East Hawaii News

County Seeking Proposals for Garbage-Reduction Facility

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Hawaii County this week invited interested companies to submit proposals for a “waste reduction” facility.

The request for proposals issued Monday said that only companies using an established municipal waste-reduction technology with a “proven track record of at least three years” need apply.

Although the type of technology being sought is not specified in the RFP, it is likely to involve some form of incineration.

A form accompanying the RFP lists – along with “other” — four possible methods: combustion, gasification, pyrolysis and plasma gasification, all of which use heat.

The waste reduction facility, which would be the second of its type in the state, will be located next to the Hilo Landfill.

Oahu’s H-Power plant burns more than 1,600 tons of waste daily while generating about 7% of the island’s electricity.

The document issued Monday is Stage 1 of the request for proposals for the waste reduction facility, and is expected to whittle down the number of prospective companies to three or less.

The waste reduction facility is expected to process approximately 300 tons of waste daily, although the capacity and other requirements will be spelled out in detail in Stage 2 of the RFP.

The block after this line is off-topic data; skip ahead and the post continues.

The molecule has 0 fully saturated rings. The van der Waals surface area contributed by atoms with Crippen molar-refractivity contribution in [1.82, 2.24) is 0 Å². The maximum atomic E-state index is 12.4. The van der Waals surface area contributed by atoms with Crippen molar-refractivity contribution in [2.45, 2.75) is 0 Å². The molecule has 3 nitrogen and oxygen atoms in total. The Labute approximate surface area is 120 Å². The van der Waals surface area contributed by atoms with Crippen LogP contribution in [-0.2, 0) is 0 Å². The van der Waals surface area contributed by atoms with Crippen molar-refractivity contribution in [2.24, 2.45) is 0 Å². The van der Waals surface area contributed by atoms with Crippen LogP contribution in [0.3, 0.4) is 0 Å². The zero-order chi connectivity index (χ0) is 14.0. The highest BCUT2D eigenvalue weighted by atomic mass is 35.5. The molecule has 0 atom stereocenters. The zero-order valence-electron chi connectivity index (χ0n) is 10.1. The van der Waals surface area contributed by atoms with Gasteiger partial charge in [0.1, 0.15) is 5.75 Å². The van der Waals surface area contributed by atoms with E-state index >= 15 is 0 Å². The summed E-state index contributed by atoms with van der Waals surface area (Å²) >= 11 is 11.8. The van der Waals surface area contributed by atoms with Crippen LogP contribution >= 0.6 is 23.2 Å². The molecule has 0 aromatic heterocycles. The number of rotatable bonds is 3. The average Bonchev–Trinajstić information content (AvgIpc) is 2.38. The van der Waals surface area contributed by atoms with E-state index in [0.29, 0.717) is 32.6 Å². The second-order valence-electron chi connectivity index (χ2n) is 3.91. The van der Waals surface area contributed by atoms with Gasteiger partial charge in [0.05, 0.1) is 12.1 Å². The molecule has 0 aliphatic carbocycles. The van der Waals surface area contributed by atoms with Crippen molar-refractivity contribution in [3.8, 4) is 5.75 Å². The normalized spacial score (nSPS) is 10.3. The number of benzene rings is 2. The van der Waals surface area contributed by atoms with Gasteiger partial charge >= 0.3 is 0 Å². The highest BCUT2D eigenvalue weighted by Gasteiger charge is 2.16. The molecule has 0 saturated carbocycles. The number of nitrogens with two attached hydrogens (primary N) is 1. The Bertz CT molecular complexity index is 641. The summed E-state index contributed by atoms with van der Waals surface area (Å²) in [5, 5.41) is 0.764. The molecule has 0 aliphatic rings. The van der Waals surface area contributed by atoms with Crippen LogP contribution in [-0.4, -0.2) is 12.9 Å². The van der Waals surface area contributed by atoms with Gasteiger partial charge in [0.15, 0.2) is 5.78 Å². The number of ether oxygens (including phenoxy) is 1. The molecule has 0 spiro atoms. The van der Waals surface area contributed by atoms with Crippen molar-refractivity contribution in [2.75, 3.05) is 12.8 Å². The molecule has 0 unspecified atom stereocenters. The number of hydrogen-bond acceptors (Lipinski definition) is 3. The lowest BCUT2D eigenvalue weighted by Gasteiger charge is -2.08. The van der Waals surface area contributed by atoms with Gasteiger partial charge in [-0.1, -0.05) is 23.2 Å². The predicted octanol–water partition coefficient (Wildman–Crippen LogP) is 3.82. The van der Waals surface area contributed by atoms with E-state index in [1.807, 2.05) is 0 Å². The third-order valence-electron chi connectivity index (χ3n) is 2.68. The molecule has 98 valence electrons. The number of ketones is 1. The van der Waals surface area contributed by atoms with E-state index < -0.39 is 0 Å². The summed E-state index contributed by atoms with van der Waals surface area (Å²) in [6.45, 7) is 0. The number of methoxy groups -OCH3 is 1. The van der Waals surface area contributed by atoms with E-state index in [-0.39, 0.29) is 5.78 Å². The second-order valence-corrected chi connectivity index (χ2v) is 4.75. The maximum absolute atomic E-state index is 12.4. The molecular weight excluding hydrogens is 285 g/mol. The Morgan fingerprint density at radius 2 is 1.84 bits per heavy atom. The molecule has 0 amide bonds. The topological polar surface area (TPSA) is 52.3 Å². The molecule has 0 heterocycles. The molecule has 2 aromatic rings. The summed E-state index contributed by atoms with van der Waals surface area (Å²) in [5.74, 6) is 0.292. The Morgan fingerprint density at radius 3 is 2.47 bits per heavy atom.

The company selected would finance the facility which would either be owned by the county, or owned by the company with the county having an option to purchase it at the end of the contract period of at least 20 years.

The RFP lists several options for payments to the facility’s operator. The county would either pay the operator a per-ton fee for waste delivered to the facility, or an annual fee for a set amount and a per-ton fee for additional waste.

Kenoi has long been seeking an alternative to dumping trash at the Hilo landfill, which will reach capacity in a few years.

In 2008, under the administration of former Mayor Harry Kim, the county considered a $125 million incinerator project before it was rejected by the County Council as too expensive.

A press release about the project said the county will continue its recycling efforts. It said in 2013 the county recycled 217 tons of materials per day, including metals, glass, plastics and green waste.

The current project will not affect those efforts, Kenoi said.

Supporters of recycling have expressed concerns that continued diversion of those materials from the waste stream would leave too little remaining to make an incinerator viable.

The county will hold a “pre-proposal conference” and tour of the proposed site on March 21.

Responses to the Stage 1 proposals are due by April 15, with execution of a contract expected in April 2015.


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